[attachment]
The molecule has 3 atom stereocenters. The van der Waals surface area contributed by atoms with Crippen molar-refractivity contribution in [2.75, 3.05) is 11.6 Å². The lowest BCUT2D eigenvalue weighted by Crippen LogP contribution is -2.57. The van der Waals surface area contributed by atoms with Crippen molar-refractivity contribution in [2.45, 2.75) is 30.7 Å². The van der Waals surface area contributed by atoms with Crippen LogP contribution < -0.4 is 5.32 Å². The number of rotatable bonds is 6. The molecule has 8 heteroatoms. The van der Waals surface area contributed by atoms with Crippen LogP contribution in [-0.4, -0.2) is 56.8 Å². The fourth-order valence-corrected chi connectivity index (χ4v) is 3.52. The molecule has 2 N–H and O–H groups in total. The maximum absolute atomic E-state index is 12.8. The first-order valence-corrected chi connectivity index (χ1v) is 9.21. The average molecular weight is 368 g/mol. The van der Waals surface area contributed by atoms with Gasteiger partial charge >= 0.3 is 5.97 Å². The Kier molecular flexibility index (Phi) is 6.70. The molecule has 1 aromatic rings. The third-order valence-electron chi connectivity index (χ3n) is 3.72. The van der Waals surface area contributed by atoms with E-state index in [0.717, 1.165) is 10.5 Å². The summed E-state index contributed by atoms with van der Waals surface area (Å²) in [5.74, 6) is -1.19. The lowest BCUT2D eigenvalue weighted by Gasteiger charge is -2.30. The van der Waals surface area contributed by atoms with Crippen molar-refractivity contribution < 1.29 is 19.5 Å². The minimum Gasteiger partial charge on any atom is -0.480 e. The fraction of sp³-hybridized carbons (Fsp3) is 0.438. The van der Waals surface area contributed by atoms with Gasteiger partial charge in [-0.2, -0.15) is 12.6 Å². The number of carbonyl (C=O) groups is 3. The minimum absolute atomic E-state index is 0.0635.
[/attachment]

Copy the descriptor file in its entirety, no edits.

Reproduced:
The molecule has 3 atom stereocenters. The van der Waals surface area contributed by atoms with Crippen molar-refractivity contribution in [2.75, 3.05) is 11.6 Å². The lowest BCUT2D eigenvalue weighted by Crippen LogP contribution is -2.57. The van der Waals surface area contributed by atoms with Crippen molar-refractivity contribution in [2.45, 2.75) is 30.7 Å². The van der Waals surface area contributed by atoms with Crippen LogP contribution < -0.4 is 5.32 Å². The number of rotatable bonds is 6. The molecule has 8 heteroatoms. The van der Waals surface area contributed by atoms with Crippen LogP contribution in [-0.4, -0.2) is 56.8 Å². The fourth-order valence-corrected chi connectivity index (χ4v) is 3.52. The molecule has 2 N–H and O–H groups in total. The maximum absolute atomic E-state index is 12.8. The first-order valence-corrected chi connectivity index (χ1v) is 9.21. The average molecular weight is 368 g/mol. The van der Waals surface area contributed by atoms with Gasteiger partial charge >= 0.3 is 5.97 Å². The Kier molecular flexibility index (Phi) is 6.70. The molecule has 1 aromatic rings. The third-order valence-electron chi connectivity index (χ3n) is 3.72. The van der Waals surface area contributed by atoms with E-state index in [0.717, 1.165) is 10.5 Å². The summed E-state index contributed by atoms with van der Waals surface area (Å²) in [5.74, 6) is -1.19. The lowest BCUT2D eigenvalue weighted by Gasteiger charge is -2.30. The van der Waals surface area contributed by atoms with Crippen molar-refractivity contribution < 1.29 is 19.5 Å². The minimum Gasteiger partial charge on any atom is -0.480 e. The fraction of sp³-hybridized carbons (Fsp3) is 0.438. The van der Waals surface area contributed by atoms with Gasteiger partial charge in [-0.2, -0.15) is 12.6 Å². The number of carbonyl (C=O) groups is 3. The minimum absolute atomic E-state index is 0.0635.